The ‘A activity’ requires participants to analyse their context and assess possible active learning strategies suitable to their specific context. The ‘A activity’ considers:  

  • Why use active learning?  
  • What does the literature say about active learning? 
  • Where teaching will take place (face-to-Face, online etc)  
  • What active learning strategy might work in this instance? 
  • What is the goal of your active learning strategy? 


  • Example: A- analyse and assess your coaching session 
  • Links: Click on the links below to view video/activity

The ‘C’

The ‘C - Activity’ requires participants to choose an appropriate active learning strategy and communicate the why, what, and how with their students. They are asked to provide a rationale as to why they are taking a specific approach and communicate this rational with their students which should lead to greater student buy-in. It also involves students in navigating their learning, develops relationships and will result in a more student-centred environment in their classroom. 

  • Example: C- chose a different way to engage with your athletes and communicate why you are doing this. (i.e., better questioning, game-based session, time for reflection within sessions) 
  • Links: Click on the links below to view video/activity

The ‘T’

The ‘T activity’ requires participants to build trust with their students and also to test the active learning strategy. Remember active learning will only work if students trust each other and trust the lecturer because then they will be willing to take risks, ask questions and share their thoughts and ideas. Testing the strategy – effectively means making a plan and trialling the activity with their class.  Plan, what they do and what do they need to do it? How long will they do it for? What will their students do? How long will they do it for?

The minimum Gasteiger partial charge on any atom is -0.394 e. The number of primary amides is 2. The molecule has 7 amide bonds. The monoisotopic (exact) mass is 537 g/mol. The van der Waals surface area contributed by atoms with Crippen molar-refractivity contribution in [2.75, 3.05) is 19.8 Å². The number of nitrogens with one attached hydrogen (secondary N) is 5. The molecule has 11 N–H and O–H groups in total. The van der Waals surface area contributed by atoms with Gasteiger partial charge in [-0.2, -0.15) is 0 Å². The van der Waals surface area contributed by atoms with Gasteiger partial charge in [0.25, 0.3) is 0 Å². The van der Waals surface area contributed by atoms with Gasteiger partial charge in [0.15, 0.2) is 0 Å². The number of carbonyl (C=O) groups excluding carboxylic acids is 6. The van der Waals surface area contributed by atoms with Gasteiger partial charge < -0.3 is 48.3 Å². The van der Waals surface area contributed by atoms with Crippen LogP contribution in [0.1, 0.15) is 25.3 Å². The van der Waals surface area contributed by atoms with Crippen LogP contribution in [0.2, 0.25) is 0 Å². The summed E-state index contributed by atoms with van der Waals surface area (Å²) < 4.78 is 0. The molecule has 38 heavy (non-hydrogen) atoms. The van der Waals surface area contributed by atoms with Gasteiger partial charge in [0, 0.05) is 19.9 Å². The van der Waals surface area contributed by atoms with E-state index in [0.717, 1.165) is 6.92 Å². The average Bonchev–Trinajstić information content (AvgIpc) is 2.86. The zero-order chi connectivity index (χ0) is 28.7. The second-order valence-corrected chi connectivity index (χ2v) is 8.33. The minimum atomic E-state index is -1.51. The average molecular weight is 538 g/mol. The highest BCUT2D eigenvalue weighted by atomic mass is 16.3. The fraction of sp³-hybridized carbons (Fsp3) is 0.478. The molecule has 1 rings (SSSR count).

The ‘I’

The ‘I activity’ requires participants to investigate, improve, innovate and be inclusive. It requires participants to consider questions like: were their instructions clear, could their students follow them easily, did they over or underestimate the time for the activity and did this impact on students' level of engagement, did it work for them and their students, what would they remove change or add, what did they learn, how could they make the class more inclusive? 

The ‘V’

The ‘V activity’ follows on from the I and requires participants to validate and add value to their strategy for the next time. Using Brookfield’s Four Lens model of peers, self, students, and literature it requires the sourcing of feedback from the different perspectives to examine how they can change their practice to add value to it for their students learning.  

The ‘E’

The ‘E-activity’ requires participants to evaluate the evidence, enhance the process and engage in further Active Learning. Evaluating the evidence is important so participants can see if their initiative had impact and how the learning experience could be improved further. Students should be partners in this process as they can provide rich data as to how best to proceed. In addition, engaging with further literature is recommended as this can also help improve practice. Participants are encouraged to find others in their institution who can support them in their practice such as an academic mentor or a community of practice focused on student engagement.